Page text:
March 8, 2012
One of the arguments for modest equity returns in the coming decades is based on demographics. This was recently discussed in an article by Karen Damato, WSJ:
If you’re a baby boomer, you’ve got a big problem when it comes to the investment returns you can expect in retirement: It’s the sheer number of other boomers who are also getting ready to leave the workplace and rely on their portfolios to help pay the bills.
This has always seemed like an oversimplified analysis to me, especially when you consider that the lion’s share of financial wealth in the United States is held by the very wealthy. James Groth, Real Clear Markets, provides the data:
Eighty-three percent of all financial wealth in America is held by the top 10 percent, and nearly half is held by the top 1 percent according to NYU economist Edward Wolff’s analysis of the Fed survey cited by Governor Raskin.
To what degree are the wealthiest Americans going to be “relying on their portfolios to help pay the bills?” I don’t know the answer to that question, but it’s quite possible that the wealthiest Americans will be able to pay their bills from the income provided by those investments and other sources rather than being forced to draw down their portfolios. Furthermore, global investors may step up to bolster demand for U.S. financial assets.
As usual, there is no crystal ball. I suspect that the global financial markets, and quite possibly our domestic markets, will provide plenty of opportunities for strong gains in the coming decades. However, investors will need to save diligently so that they have the capital to participate and then adopt flexible investment strategies that can adapt as needed.
March 8, 2012
NY Magazine recently interviewed James Grant, well-known financial philosopher, to get his take on the economy and financial markets. The article is full of nuggets of wisdom, including the following:
Grant’s second cause for optimism is an observation about human nature, summed up by an epigram he borrowed from the late British economist Arthur C. Pigou: “The error of optimism dies in the crisis, but in dying it gives birth to an error of pessimism. This new error is born not an infant, but a giant.” As peculiar as our economic circumstances may seem to us right now, the way people behave has a certain reassuring constancy—which is to say, we freak out and then we get over it.
Human behavior, if left unchecked, makes it virtually impossible to generate superior investment results over time. The wide swings in optimism and pessimism that are part of the human condition present a serious challenge to the flexibility required to capitalize on investment opportunities. Rather than trying to train ourselves to be emotionless (which won’t happen), our solution is to rely on systematic relative strength models (which are emotionless.)
The reality is that there are times when we should be pessimistic and times when we should be optimistic, but without a system to overcome behavioral tendencies, we are likely to be unable to capitalize on those opportunities.
—-this article was originally published 12/29/2009. We are about three years from the market bottom in March 2009 now and it’s very clear that the error of pessimism was born a giant! Investors have continued to pile into bonds that are now trading at 50x their coupon rate, while a 100% gain in the broad market indexes has gone unnoticed. That Pigou was a pretty smart guy.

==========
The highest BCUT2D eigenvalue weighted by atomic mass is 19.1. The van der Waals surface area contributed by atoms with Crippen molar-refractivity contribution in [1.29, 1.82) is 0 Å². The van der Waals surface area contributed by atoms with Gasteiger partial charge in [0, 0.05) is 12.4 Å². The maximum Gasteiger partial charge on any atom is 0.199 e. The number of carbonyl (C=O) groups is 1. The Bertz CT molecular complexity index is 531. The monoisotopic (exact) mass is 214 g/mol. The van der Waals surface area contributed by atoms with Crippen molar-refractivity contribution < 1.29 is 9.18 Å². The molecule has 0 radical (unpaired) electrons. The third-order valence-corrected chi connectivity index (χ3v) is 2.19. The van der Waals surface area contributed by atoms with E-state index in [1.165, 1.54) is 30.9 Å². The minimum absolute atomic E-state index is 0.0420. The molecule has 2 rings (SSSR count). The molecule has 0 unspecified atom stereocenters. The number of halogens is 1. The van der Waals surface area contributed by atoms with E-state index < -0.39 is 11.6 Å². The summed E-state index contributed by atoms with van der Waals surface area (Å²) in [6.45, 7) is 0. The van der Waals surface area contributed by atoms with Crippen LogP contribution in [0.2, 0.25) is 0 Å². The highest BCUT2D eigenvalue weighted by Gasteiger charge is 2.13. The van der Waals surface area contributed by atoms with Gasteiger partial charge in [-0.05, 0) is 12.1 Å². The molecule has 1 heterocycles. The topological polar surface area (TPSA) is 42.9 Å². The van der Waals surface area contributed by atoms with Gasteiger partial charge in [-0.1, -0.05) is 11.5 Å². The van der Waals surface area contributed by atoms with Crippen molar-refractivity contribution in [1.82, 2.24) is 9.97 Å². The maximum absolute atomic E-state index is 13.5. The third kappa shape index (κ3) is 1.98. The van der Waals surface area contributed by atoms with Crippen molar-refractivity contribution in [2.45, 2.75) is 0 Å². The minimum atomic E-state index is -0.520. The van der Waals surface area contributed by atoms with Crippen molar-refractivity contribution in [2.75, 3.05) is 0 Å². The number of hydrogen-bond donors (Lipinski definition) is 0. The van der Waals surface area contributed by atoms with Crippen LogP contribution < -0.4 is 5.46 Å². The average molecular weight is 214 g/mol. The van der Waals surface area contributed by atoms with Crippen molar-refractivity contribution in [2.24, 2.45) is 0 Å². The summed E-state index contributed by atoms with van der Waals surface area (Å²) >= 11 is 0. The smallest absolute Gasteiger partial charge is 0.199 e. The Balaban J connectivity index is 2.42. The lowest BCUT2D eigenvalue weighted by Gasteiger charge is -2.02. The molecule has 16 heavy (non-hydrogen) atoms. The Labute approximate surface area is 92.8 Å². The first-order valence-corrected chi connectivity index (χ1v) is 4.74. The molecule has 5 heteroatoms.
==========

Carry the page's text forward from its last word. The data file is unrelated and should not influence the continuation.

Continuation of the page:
March 8, 2012
Recently, I ran across information on the Everyday Price Index (EPI), which measures inflation only for items that people buy every month. A new car would not count because you don’t buy one every month. Gasoline and toothpaste would count, since those are items that you purchase on a continuous basis. The inflationary impact of price changes in weighted by the importance of the spending category. So, for example:
…even large increases in prices of goods that account for only a small portion of everyday spending will not move the EPI by much. One significant example is prescription drugs. Prices of prescription drugs rose faster than the overall EPI, more than tripling since 1987. But during this period, the share of prescription drugs in everyday spending fluctuated between a mere 3.3 and 1.9 percent.
The second-largest increase, of more than three-and-a-half times, occurred in the prices of motor fuel and transportation. This category accounts for a much larger share of everyday expenditures—between 14 and 20 percent over the years. Fluctuations in fuel prices not only translated into significant fluctuations in the overall EPI, they contributed to its rapid rise.
In 2011, the Bureau of Labor Statistics reported that CPI rose 3.1%. However, the EPI, the stuff you buy each and every month, rose 8.0%. You are not imagining it—there really is significant inflation in everyday items.
You might not be able to do anything about inflation, but you can make sure that your investment policy is flexible enough to incorporate asset classes that might help you cope with it. Hmm…some kind of Global Macro strategy, perhaps?
March 8, 2012
The Investment Company Institute is the national association of U.S. investment companies, including mutual funds, closed-end funds, exchange-traded funds (ETFs), and unit investment trusts (UITs). Members of ICI manage total assets of $11.82 trillion and serve nearly 90 million shareholders. Flow estimates are derived from data collected covering more than 95 percent of industry assets and are adjusted to represent industry totals.